Parylene Design Guidelines
Parylene coatings are a unique type of coating that is applied directly onto surfaces as a vapor. It provides excellent dielectric strength and exceptional resistance to moisture, chemicals and extreme temperatures. Because of its vapor coating method, parylene can be applied very thin and still provide excellent circuit board protection. Below we share things to consider when working with parylene to save you money, time and heartache.
Parylene vapor is highly intrusive and will penetrate the smallest of openings to coat everything in its path. Parylene repair and removal is often a difficult and costly process to implement. The masking process is therefore critical to the success of coated parts. Whenever possible, developing the coating process in parallel with the product development results in the most effective and efficient process.
Design the board to make it efficient to mask and de-mask the areas to be free of Parylene. For example, flat solder pads are easier to mask when associated components are not yet attached creating complex 3D topographies.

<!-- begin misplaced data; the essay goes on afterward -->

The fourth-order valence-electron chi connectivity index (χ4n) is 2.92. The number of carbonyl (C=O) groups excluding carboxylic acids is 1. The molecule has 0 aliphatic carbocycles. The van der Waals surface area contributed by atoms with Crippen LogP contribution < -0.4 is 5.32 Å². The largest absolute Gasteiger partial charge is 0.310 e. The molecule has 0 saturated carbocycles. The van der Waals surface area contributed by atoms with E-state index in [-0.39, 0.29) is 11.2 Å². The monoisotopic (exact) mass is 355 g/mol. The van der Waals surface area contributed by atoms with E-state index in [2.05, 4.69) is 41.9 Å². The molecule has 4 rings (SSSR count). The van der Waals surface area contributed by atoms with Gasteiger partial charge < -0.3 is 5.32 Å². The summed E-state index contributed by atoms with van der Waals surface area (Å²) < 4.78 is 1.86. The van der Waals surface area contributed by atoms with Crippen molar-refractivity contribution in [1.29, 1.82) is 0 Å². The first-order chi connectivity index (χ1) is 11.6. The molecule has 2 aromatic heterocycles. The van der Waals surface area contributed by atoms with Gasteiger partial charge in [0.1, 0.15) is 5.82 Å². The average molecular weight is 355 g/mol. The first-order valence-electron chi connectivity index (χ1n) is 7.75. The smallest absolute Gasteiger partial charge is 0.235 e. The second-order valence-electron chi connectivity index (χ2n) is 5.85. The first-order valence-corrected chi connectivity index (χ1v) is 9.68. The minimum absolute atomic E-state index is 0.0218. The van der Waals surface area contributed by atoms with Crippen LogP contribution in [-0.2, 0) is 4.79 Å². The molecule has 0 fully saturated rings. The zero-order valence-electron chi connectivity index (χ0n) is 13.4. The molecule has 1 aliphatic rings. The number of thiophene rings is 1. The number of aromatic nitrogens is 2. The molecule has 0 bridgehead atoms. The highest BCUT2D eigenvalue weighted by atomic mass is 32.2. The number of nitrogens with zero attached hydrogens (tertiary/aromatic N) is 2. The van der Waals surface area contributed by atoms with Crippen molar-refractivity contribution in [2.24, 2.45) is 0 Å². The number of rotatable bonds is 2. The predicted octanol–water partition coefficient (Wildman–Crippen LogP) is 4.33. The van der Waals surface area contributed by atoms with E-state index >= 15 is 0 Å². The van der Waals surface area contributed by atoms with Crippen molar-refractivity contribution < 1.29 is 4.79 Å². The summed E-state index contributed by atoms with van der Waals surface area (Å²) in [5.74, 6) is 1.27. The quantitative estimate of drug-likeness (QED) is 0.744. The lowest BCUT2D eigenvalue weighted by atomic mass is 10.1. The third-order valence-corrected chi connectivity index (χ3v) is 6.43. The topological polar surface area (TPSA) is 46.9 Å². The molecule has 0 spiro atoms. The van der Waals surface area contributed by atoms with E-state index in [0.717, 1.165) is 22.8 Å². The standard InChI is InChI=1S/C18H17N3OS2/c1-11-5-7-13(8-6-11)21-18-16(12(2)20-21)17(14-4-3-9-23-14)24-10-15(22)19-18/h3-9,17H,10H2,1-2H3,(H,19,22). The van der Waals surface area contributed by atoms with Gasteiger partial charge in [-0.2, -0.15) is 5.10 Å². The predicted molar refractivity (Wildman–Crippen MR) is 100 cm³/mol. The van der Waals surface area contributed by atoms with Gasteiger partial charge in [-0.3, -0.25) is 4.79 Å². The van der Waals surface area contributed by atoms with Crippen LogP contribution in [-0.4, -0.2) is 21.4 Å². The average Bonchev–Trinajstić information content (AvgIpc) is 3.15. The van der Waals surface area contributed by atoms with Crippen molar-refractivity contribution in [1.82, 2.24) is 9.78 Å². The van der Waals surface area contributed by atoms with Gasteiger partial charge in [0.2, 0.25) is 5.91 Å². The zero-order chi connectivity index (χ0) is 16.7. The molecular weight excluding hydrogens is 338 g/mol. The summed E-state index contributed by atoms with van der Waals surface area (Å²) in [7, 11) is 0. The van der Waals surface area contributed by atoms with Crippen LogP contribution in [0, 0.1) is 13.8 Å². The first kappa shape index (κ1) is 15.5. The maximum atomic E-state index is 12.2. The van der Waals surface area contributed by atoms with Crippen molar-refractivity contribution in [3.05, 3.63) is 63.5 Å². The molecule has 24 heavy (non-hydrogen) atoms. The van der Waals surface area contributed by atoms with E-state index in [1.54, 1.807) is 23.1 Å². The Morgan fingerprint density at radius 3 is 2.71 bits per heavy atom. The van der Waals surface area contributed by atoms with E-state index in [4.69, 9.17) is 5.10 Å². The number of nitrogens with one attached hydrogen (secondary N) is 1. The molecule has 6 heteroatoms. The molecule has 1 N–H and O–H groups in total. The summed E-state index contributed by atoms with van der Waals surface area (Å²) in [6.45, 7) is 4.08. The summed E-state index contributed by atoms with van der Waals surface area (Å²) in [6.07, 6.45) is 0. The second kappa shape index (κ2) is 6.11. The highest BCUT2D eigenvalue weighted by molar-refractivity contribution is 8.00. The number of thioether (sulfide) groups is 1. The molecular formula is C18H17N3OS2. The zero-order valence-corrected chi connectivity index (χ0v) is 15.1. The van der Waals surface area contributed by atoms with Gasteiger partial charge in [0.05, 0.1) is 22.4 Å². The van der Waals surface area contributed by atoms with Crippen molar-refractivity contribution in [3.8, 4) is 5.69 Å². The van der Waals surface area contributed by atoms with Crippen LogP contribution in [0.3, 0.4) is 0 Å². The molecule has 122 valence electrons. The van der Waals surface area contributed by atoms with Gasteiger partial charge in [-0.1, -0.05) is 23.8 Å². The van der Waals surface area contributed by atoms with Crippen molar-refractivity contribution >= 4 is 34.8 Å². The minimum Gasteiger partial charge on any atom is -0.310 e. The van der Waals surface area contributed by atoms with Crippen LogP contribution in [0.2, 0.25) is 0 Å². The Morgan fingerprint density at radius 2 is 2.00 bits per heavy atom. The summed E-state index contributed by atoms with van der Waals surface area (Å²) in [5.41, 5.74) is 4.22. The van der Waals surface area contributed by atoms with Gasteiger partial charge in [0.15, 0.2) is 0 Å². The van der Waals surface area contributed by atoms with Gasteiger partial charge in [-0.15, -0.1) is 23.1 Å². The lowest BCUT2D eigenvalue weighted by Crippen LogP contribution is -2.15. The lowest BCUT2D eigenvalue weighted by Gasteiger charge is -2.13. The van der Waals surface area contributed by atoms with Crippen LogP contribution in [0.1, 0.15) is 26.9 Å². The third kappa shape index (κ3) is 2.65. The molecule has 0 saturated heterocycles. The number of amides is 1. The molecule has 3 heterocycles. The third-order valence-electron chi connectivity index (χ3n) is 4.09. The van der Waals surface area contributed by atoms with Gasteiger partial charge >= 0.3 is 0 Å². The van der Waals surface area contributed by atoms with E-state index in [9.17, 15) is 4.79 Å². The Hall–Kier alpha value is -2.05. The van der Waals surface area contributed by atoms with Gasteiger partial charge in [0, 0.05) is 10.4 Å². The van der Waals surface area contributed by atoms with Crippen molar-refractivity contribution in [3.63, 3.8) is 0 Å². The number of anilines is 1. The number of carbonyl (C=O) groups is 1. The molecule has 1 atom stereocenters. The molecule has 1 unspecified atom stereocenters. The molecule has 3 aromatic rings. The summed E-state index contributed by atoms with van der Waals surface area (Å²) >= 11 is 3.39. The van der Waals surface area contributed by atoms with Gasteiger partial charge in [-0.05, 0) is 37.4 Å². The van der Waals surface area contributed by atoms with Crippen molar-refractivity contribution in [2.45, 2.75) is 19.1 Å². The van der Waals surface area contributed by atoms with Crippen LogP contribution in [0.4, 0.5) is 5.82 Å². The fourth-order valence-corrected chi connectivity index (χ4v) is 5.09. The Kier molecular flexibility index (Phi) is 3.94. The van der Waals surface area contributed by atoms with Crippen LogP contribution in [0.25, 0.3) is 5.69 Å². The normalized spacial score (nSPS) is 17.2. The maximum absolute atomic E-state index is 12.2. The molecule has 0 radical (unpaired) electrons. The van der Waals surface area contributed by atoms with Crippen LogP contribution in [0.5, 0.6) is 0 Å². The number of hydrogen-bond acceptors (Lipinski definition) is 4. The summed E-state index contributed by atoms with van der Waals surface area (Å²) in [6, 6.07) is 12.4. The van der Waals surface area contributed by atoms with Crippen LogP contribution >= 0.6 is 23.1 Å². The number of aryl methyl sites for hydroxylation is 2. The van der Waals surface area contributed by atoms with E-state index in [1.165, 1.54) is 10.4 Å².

Ensure there is space between components to allow masking materials to be applied efficiently and ensure secure coverage. For example, placing small resistors adjacent to a connector that will require masking may result in the resistor not being parylene coated thoroughly.
Parylene offers a truly conformal coating without bridging, peeling, or pooling. As a result, choose to mask only when absolutely needed. For example, un-plated holes and other low points will not pool. Heat sinks, dependent on coat thickness, may not meaningfully impact heat dissipation as there is no bridging between individual fins.
When selecting components for your board, emphasis should be placed on ‘vapor-friendly’ connectors. Doing so can drastically reduce the amount of masking required. Choose sealed connectors, switches, and relays that have a closed back or bottom without vent holes or alignment pinholes.
Sealing connectors prior to arriving at the masking stage will reduce overall process cost. Choose silicone or epoxy material to seal connector bases and openings.
Where applicable, choose male pin type connectors for your board design. Male connectors simplify the masking process by mating with a simple boot to seal. Female sockets require careful and time-consuming masking.
Cables and wires
Parylene is deposited inside a vacuum chamber of fixed size. To make efficient use of chamber’s space constraints avoid cables and wires that protrude from your board. Selecting shorter cable and wires will increase density per batch reducing cost.